Superior Foes is a comedy book, and as such, Spencer fills the book with great jokes. When Boomerang sees the in-line skate Speed Demon is using to support his broken ankle, he says, “You look like the wrong half of Dazzler.” When The Owl makes his escape, he tells his henchman to ready his Prius, and as they drive away he remarks, “Listen to that. You can barely hear the engine. Love the Prius.” And when Shocker kicks his way out of the car trunk and runs into a boy in the middle of a junkyard, the only things he can think to say are stock platitudes like “stay in school” and “don’t do drugs.” The cheeky dialogue combined with the high-risk suspense of the central heist makes this an incredibly well-rounded issue that seamlessly shifts from comedy to drama.
Like Daredevil’s Mark Waid and Chris Samnee, Spencer and Lieber aren’t individually labeled as writer and artist, but instead share a storyteller credit, a distinction that spotlights the heavy collaboration between the two creators. In an interview with Comic Book Resources, Spencer details his relationship with Lieber: “So many of the visual gags and jokes in this book are added in by Steve. He takes the script that I give him and puts additional layers on it that make it twice as good. Without Steve, the book wouldn’t be half as funny and it wouldn’t be half as good.” The first panel showing the Sinister Six (now numbering a grand total of four) in #5 showcases these visual details with balloons showing Overdrive reading IHS Jane’s Defence Weekly and Beetle putting her phone on airplane mode, and Speed Demon drinking milk to accelerate the heeling of his broken ankle.
The visual ornamentation is what garners a lot of Hawkeye comparisons for this book, but Lieber’s work takes influence from newspaper comic strips to give Superior Foes a far lighter tone than Fraction and Aja’s title. Speed Demon’s quick movements are captured with white clouds containing a “PEW” sound effect, and when Boomerang complains about the Beetle’s paperwork, a thought bubble pops up over her head showing her teammate being devoured by piranhas. Lieber’s onomatopoeia is particularly excellent; nowadays sound effects are usually added by computer rather than drawn in by the artist, but Lieber puts all the onomatopoeia in himself to maximize the expressive value of the visual sound. The thin letters of each “PEW” contrast with a big bold “WAM” when Speed Demon’s injured ankle causes him to crash after taking out two guards; the “WHUPWHUPWHUP” of Overdrive’s augmented toy helicopter emphasizes the intense volume of the enlarged machine; and the increasing size and deepening color of each “THUD” shows the growing force of Shocker’s attempts to get out of the trunk he’s been locked in.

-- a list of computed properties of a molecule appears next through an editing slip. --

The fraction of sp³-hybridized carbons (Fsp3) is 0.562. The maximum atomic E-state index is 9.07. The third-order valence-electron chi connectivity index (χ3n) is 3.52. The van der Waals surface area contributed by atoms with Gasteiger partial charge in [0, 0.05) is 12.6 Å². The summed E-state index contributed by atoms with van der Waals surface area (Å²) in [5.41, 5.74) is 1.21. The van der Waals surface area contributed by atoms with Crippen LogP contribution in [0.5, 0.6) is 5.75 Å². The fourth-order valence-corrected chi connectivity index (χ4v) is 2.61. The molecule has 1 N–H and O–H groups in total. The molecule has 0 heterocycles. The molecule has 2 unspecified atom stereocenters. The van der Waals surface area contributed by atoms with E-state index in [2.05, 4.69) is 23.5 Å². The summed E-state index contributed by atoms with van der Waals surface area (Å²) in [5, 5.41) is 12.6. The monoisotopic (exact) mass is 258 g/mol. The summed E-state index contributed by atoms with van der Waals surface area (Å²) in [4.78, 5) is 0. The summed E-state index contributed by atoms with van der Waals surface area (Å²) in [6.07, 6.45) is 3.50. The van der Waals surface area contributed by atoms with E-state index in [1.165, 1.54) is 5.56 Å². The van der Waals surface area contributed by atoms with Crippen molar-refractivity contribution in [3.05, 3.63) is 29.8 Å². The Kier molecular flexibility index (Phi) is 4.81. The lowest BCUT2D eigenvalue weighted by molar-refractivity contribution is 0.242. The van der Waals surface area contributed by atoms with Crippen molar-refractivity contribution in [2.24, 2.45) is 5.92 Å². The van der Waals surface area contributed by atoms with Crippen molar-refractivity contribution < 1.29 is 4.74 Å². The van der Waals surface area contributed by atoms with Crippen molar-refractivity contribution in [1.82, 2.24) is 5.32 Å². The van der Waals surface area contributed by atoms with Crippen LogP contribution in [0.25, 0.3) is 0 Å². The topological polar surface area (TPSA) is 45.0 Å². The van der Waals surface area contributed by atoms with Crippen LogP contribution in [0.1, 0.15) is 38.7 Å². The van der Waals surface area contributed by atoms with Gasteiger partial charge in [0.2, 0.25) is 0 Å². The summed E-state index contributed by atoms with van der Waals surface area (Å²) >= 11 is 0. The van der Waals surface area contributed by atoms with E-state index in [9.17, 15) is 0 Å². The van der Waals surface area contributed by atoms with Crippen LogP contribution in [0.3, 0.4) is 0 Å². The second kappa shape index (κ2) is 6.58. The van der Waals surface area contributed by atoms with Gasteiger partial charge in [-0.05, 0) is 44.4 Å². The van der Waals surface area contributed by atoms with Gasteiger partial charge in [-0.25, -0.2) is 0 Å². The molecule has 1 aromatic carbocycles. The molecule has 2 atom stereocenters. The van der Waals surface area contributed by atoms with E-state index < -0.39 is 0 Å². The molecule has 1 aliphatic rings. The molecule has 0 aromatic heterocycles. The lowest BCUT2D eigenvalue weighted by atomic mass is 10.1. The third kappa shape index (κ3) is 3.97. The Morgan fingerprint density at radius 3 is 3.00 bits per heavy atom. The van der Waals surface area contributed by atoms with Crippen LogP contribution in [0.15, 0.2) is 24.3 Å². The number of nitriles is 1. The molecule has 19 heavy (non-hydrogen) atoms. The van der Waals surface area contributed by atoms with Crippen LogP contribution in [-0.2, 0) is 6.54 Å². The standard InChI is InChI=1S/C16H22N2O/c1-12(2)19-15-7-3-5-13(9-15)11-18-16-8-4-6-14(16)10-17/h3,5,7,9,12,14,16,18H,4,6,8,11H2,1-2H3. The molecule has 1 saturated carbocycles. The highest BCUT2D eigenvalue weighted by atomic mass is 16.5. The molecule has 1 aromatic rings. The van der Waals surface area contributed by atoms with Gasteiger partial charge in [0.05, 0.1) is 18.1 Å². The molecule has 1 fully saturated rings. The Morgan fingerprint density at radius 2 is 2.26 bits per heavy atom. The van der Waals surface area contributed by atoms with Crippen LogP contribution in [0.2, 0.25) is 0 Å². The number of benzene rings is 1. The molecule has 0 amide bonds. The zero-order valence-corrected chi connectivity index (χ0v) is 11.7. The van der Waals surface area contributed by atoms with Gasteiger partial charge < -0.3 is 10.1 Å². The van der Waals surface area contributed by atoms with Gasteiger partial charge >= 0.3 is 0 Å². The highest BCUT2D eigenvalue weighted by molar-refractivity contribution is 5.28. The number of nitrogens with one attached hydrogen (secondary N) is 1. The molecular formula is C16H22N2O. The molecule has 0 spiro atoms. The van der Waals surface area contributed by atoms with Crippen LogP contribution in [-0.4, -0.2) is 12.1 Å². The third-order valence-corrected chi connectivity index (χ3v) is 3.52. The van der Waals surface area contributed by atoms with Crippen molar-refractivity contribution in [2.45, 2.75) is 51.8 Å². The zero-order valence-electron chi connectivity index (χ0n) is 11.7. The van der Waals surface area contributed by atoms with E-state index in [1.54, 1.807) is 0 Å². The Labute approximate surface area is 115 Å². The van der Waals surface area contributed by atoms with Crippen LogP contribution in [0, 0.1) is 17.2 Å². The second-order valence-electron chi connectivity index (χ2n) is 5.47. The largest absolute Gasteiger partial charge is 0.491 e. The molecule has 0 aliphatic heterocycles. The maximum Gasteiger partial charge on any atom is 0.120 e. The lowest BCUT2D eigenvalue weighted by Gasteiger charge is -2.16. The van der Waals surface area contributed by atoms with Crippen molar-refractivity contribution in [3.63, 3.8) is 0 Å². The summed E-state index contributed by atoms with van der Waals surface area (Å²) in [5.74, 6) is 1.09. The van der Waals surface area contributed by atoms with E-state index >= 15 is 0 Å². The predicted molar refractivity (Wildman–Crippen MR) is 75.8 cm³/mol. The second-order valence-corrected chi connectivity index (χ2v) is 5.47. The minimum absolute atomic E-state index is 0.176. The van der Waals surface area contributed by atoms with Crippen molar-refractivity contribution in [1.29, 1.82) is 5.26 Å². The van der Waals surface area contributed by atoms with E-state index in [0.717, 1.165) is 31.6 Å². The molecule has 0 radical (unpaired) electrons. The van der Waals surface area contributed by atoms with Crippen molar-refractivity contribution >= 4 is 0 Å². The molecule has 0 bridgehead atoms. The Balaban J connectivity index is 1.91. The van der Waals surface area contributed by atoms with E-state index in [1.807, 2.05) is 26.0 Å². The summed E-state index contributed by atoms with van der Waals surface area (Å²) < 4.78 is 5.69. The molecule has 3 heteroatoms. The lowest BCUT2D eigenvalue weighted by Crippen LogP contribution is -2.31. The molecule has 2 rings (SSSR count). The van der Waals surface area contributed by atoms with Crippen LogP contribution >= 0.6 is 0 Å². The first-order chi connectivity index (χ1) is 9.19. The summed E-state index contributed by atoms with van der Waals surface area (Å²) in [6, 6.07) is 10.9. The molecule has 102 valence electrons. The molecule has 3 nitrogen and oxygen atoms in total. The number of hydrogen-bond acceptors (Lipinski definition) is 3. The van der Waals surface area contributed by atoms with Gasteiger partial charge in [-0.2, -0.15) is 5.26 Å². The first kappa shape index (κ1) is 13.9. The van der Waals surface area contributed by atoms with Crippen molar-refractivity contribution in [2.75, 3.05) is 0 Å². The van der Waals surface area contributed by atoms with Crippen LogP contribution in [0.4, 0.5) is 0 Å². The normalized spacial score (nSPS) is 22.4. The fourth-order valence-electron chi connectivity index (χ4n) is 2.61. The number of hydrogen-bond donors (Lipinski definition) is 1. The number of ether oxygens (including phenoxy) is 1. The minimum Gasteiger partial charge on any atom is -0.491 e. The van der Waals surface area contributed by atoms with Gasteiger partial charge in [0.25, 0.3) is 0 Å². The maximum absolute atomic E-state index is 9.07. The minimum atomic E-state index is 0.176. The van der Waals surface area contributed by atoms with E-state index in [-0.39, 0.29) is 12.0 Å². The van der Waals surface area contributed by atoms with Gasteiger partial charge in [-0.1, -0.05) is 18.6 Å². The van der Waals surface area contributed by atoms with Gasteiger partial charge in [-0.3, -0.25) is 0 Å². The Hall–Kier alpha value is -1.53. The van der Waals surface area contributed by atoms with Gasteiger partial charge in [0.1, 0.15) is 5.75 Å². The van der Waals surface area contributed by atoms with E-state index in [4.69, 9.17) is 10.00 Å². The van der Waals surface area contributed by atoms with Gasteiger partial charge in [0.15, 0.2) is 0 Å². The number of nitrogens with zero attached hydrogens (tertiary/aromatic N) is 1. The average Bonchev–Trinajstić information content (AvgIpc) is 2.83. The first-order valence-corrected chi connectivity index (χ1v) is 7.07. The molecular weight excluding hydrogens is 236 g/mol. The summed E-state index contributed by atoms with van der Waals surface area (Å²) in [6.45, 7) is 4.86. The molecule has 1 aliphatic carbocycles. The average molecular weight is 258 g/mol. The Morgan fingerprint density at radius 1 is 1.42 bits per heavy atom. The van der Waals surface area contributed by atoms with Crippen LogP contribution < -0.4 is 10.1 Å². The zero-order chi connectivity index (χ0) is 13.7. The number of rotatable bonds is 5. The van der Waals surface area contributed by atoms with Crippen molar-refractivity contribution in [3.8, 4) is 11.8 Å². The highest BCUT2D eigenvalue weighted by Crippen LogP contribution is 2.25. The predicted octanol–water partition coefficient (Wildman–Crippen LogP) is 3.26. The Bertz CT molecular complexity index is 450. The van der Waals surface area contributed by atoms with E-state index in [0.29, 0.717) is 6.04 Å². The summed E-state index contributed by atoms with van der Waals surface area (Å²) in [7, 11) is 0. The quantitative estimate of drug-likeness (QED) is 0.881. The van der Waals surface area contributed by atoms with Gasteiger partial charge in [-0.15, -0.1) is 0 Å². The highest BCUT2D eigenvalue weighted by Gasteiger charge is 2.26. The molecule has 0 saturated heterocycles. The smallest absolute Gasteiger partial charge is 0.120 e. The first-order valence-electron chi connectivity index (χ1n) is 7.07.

The highlight of Superior Foes #5 is a two-page spread detailing the dangerous path the team will have to traverse to get to the loot. It’s a fantastic cross-section of a building revealing that, despite Boomerang’s assertions, this heist will be no “piece of cake.” With its various levels of increasingly wacky obstacles for the Sinister Six (four) to overcome, the splash calls to mind memories of Warren Ellis and Stuart Immonen’s absurdist superhero comedy Nextwave. Once the group gets past the armed guards, there’s the metal body-masher, werewolves, scorpions, ninjas, a mustachioed martial artist, anthropomorphic plants, and a giant adorable loris they have to fight. While his partners make their way through the building, Boomerang tries the elevator, which works despite being labeled out-of-service, bringing him straight to the actual treasure he’s looking for: “The True Face Of Victor Von Doom,” the most sought-after piece of art on Earth.
The structure of the actual break-in sequence encapsulates the entire allure of this series in a few pages. As Beetle, Speed Demon, and Overdrive engage in the typical superhero-comic action by fighting their way through each room, Boomerang takes a simpler, subtler path by riding the elevator. He whistles on the way down and waves at the security camera to further patronize the man they’re stealing from. As the panels switch between the dynamic fight sequences and the static shots of the elevator interior, they illustrate the balance of the fantastic and mundane that has made this series such a welcome diversion from the usual superhero fare. Sometimes being a bad guy is a rip-roaring adventure and sometimes it’s a total drag just like any other job, but in Spencer and Lieber’s hands, readers can always depend on the supervillain lifestyle to provide plenty of laughs.